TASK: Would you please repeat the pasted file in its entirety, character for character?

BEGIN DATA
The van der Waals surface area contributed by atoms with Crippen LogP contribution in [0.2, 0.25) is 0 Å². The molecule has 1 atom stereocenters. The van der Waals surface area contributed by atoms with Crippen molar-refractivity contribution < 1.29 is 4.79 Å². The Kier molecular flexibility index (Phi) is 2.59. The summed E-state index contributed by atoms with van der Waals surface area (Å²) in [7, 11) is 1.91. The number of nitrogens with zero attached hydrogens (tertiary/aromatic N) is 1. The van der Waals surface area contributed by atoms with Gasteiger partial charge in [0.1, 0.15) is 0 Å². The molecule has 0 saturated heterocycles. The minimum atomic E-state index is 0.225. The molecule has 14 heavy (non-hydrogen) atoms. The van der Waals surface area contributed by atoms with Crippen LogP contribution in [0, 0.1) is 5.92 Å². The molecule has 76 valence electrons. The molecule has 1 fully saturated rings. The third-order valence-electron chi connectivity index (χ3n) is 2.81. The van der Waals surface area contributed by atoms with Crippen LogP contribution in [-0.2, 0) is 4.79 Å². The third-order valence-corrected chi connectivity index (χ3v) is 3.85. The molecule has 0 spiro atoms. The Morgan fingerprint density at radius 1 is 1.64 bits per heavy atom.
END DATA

The van der Waals surface area contributed by atoms with Crippen LogP contribution in [0.2, 0.25) is 0 Å². The molecule has 1 atom stereocenters. The van der Waals surface area contributed by atoms with Crippen molar-refractivity contribution < 1.29 is 4.79 Å². The Kier molecular flexibility index (Phi) is 2.59. The summed E-state index contributed by atoms with van der Waals surface area (Å²) in [7, 11) is 1.91. The number of nitrogens with zero attached hydrogens (tertiary/aromatic N) is 1. The van der Waals surface area contributed by atoms with Gasteiger partial charge in [0.1, 0.15) is 0 Å². The molecule has 0 saturated heterocycles. The minimum atomic E-state index is 0.225. The molecule has 14 heavy (non-hydrogen) atoms. The van der Waals surface area contributed by atoms with Crippen LogP contribution in [0, 0.1) is 5.92 Å². The molecule has 76 valence electrons. The molecule has 1 fully saturated rings. The third-order valence-electron chi connectivity index (χ3n) is 2.81. The van der Waals surface area contributed by atoms with Crippen LogP contribution in [-0.2, 0) is 4.79 Å². The third-order valence-corrected chi connectivity index (χ3v) is 3.85. The molecule has 0 spiro atoms. The Morgan fingerprint density at radius 1 is 1.64 bits per heavy atom.